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Nvidia Will Require Laptop Vendors to Provide RTX 30-series Specs

Image of a thin Nvidia-based gaming laptop.
(Image credit: Nvidia)

Nvidia will now require that companies selling laptops with the latest RTX 30-series graphics cards list total graphics power and clock speeds, the GPU maker told The Verge.

Previously, the company had told Tom's Hardware that "We strongly encourage OEMs" to list this data. Most companies, including Dell, Asus, MSI and more had not included them. 

The change should make it easier for people to know what type of performance to expect from a gaming laptop before buying or waiting on third-party reviews to confirm which version of the GPU is being used.

Gigabyte and Asus have begun adding the information. XMG and Schenker, sibling companies that sell primarily in Europe have been more specific since launch, including Max-Q status.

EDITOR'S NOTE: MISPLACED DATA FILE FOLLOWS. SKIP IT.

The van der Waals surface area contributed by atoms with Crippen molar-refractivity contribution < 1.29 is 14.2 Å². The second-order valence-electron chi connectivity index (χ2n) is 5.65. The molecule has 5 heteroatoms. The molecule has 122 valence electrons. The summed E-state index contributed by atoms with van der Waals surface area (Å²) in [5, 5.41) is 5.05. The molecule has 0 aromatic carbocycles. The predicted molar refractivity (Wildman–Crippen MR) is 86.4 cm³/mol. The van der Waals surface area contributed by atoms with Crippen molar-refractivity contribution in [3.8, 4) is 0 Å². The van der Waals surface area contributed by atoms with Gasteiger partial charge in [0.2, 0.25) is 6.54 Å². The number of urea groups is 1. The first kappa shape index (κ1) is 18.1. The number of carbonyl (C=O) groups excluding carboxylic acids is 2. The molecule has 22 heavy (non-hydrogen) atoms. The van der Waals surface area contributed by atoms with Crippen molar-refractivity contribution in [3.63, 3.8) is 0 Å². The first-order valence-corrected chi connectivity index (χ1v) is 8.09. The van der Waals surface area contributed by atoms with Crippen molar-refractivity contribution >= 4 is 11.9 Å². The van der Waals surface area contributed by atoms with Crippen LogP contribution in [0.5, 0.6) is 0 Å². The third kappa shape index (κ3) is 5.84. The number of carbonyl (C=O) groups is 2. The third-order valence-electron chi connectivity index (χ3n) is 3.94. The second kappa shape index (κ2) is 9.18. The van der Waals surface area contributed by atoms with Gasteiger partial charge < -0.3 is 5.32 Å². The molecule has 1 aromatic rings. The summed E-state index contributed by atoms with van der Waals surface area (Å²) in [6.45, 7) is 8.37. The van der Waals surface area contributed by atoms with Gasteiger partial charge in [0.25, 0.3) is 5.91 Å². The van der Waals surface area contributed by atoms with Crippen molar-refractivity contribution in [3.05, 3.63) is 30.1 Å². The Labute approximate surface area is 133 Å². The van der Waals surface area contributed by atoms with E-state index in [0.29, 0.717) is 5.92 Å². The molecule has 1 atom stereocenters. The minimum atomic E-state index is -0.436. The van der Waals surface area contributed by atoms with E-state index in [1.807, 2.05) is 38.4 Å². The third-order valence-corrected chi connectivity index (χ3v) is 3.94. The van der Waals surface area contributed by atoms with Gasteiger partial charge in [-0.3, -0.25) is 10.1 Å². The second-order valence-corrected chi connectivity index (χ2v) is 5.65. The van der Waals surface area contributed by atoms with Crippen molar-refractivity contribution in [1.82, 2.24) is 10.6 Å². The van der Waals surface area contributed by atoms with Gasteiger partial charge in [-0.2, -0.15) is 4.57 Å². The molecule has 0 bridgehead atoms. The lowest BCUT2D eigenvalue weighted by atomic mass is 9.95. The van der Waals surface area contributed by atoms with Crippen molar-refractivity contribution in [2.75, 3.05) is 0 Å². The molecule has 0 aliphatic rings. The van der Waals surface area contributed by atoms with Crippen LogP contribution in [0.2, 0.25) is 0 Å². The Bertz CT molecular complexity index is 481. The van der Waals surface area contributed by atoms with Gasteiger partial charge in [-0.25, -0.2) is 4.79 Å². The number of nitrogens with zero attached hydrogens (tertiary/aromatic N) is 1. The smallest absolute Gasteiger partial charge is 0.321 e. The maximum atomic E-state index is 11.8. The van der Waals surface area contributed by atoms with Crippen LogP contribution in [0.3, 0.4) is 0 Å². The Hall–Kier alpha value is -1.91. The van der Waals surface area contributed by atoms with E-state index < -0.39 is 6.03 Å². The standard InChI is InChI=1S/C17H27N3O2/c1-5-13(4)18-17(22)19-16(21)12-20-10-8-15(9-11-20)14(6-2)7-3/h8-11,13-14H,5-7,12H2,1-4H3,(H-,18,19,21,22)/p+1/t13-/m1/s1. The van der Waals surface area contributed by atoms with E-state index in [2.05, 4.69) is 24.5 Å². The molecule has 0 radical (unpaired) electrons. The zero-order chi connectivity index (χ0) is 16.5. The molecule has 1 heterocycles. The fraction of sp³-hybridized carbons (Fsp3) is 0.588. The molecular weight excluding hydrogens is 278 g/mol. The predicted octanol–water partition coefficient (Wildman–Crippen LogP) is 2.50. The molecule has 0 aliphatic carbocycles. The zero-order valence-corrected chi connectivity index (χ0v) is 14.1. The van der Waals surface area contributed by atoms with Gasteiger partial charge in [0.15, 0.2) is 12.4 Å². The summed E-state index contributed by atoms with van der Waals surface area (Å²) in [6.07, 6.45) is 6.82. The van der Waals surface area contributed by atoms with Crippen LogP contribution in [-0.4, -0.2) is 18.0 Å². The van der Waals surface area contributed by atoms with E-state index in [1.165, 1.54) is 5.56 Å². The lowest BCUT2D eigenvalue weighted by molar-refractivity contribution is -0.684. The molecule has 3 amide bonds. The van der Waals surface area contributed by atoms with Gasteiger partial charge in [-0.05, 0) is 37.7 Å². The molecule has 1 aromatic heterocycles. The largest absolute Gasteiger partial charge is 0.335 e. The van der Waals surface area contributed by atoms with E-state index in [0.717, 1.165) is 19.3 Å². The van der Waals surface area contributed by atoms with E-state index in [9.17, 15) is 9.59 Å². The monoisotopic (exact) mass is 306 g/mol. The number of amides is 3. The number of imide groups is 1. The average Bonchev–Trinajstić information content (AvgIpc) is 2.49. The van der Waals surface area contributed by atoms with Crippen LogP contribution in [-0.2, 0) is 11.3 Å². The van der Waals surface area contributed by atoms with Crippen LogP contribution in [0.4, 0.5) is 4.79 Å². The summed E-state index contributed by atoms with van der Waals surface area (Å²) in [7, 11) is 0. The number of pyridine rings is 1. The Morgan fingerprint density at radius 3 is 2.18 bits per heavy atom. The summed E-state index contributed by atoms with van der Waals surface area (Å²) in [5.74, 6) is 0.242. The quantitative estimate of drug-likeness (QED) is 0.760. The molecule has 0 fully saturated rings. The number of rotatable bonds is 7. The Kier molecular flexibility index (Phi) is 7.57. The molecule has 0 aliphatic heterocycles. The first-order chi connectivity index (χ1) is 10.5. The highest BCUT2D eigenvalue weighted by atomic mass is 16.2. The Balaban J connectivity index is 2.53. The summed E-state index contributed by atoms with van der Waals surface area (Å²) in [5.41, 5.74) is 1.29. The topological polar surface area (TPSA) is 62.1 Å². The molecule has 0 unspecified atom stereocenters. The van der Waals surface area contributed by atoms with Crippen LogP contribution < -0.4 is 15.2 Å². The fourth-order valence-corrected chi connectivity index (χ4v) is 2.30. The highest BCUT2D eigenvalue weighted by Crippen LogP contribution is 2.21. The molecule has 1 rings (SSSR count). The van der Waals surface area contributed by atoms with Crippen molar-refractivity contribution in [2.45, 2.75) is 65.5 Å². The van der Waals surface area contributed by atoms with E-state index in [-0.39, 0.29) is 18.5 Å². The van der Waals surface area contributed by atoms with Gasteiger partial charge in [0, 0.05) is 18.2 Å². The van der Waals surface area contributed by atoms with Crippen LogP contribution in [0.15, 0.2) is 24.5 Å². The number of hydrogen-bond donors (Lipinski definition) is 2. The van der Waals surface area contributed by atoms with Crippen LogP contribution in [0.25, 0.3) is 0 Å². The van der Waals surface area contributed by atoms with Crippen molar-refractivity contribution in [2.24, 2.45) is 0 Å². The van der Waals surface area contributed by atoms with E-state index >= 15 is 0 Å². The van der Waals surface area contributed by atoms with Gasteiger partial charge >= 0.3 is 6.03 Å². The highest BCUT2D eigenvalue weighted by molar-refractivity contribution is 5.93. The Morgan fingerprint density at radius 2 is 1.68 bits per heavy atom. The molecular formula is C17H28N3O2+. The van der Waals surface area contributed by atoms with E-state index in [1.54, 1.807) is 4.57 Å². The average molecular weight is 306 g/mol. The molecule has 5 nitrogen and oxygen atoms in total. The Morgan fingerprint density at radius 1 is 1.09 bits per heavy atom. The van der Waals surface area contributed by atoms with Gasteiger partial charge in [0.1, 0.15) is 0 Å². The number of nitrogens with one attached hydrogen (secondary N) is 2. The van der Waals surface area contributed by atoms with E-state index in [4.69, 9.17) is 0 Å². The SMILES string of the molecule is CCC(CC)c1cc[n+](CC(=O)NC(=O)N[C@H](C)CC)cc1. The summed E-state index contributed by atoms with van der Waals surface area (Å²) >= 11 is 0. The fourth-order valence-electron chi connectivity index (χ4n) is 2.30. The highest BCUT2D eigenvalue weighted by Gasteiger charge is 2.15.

Max-Q  has been a tricky question since the RTX 30-series laptop launch. The branding hasn't gone away, but Nvidia has told Tom's Hardware that it "is a holistic set of platform technologies and design approach to building powerful and thin laptops," rather than an indicator of performance.  It is, however, still listed in the Nvidia Control Panel.

Table of Nvidia GPU specs, as seen on Nvidia's website.

(Image credit: Nvidia)

Maximum TGP has been previously listed in  Nvidia Control Panel, but mysteriously disappeared in Game Ready Driver 461.40 Nvidia tells Tom's Hardware this is a bug, and there is now a hot fix available, 461.51. It will be rolled into the next Game Ready and Studio drivers, as well.

Nvidia, as of this writing, doesn't list a complete list of GPU configuration, but rather has a series of ranges listed on its website

Updated Feb. 5 at 12:08 p.m. ET to address the availability of the Game Ready Driver hot fix, 461.51, which shows max TGP.

Andrew E. Freedman

Andrew E. Freedman is a senior editor at Tom's Hardware focusing on laptops, desktops and gaming as well as keeping up with the latest news. He holds a M.S. in Journalism (Digital Media) from Columbia University. A lover of all things gaming and tech, his previous work has shown up in Kotaku, PCMag, Complex, Tom's Guide and Laptop Mag among others.